3. Give players a chance. I mentioned that I did not have a great high school and college baseball experience. In a nutshell, I was never given a fair chance by either of these coaches, despite the fact that I was recruited by seven universities to play at the collegiate baseball level. I was also a Team Connecticut Baseball summer baseball standout player for four straight seasons. Coach Ricker gives players a fair chance. I had an hour-long heart-to-heart conversation with one of the players in the parking lot after my speech was over. He said he could relate to a lot of what I said in my speech. Specifically, he was grateful Coach Ricker was giving him a chance. At the end of the day, every coach on the planet has to make the difficult decision of starting some players and sitting the rest. With that said, they can still give each player a chance at some point in the season.
  4. Expose your players to outside perspectives. Coach Ricker cares about his players. He wants to see them grow and succeed, both in baseball and in the real world. He brings in people from the outside world to give his players new ideas and strategies to succeed. Coaches who lack leadership often limit their players to a single perspective.
  5. Give players room to grow. Piggybacking off of point number three, it’s important for coaches to remember that players are constantly evolving. The best coaches don’t pigeonhole players. My college coach was one of those guys where his first impression of you was his forever impression of you. I made a lot of progress from my freshman year to my senior year. Based on my outstanding performance in scrimmages, dedication to the team, and superior work ethic, many of teammates thought I had earned a starting position my senior year. But my college baseball coach didn’t once give me an at-bat in a game that mattered my entire four-year college baseball career. Coach Ricker isn’t like this. Coach Ricker is a strong role model for other coaches and players because he has his players’ best interests at heart. He knows that players are constantly evolving and he helps them grow. Here’s a fantastic quote from Coach Ricker to leave you with:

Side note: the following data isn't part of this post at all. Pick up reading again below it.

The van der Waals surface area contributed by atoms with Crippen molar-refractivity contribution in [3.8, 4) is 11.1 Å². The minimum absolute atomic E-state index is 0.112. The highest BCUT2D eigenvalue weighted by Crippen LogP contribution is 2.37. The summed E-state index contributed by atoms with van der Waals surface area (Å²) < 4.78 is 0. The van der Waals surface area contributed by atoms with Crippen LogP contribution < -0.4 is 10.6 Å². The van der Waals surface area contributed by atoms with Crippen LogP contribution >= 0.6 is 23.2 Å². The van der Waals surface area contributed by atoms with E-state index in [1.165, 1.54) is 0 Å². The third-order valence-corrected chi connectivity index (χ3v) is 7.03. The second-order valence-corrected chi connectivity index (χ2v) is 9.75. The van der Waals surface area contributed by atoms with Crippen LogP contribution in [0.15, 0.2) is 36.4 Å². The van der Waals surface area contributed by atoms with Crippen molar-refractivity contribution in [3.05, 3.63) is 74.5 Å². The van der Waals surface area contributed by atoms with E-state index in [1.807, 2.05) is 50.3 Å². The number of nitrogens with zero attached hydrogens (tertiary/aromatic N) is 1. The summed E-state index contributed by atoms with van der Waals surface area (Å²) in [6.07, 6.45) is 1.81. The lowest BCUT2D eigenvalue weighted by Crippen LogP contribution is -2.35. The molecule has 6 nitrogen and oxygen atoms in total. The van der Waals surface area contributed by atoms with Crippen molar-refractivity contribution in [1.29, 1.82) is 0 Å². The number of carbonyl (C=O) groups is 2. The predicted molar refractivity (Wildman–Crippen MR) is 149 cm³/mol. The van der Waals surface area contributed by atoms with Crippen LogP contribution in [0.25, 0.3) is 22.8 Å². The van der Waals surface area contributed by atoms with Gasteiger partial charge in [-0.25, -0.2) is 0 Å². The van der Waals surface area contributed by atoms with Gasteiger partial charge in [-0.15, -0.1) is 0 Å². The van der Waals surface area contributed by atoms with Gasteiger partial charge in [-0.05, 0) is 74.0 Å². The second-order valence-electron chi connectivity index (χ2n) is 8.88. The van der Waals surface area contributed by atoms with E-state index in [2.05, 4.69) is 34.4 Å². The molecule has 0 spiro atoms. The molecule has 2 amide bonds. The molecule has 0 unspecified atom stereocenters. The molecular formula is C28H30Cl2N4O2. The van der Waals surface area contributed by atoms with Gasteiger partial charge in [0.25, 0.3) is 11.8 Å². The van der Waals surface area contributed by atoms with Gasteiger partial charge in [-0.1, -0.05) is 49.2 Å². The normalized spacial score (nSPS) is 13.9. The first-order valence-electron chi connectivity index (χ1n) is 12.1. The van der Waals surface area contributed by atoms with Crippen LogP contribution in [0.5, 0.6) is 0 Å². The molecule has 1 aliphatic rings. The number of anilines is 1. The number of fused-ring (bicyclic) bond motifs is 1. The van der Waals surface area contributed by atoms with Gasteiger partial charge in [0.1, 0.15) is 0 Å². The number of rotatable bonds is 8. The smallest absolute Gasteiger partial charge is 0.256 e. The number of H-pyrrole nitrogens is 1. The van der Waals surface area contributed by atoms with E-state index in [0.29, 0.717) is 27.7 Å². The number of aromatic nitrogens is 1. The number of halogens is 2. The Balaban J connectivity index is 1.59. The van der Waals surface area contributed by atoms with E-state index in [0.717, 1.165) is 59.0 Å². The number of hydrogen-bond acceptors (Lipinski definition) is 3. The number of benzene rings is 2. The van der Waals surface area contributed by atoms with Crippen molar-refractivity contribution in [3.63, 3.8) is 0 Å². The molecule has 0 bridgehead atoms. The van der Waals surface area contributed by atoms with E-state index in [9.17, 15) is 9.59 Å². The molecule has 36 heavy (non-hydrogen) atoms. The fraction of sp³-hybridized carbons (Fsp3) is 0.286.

If you want to be seen, you have to be on the field playing. Play for a program that will develop you!

Putting It All Together

Every team is different. Every situation is different. There’s no “one size fits all” approach to coaching and there’s a lot of gray area. With that said, there are five rules of thumb for every coach that will almost always lead to success: authenticity, kindness, giving players a fair chance, exposing your players to outside perspectives, and giving players room to grow.

I appreciate you reading this article. Please share it with someone who would benefit from reading it.

Follow Post University Head Baseball Coach Ray Ricker on twitter. He sends out some great tweets. Jeff Davis is an author and authentic leadership expert. This post first appeared on jeffdspeaks.com on October 8th, 2017.

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Jeff Davis
Jeff Davis is a professional speaker and the author of several books. He has done keynote speeches internationally and is a sought-after expert on self-leadership, anti-bullying, and overcoming adversity. Jeff frequently speaks to high schools, colleges, nonprofits, organizations, associations, conferences, and businesses. He’s been to five different continents and has a Master’s degree from Johns Hopkins Carey Business School. He also did a well-received TEDx talk in New York City.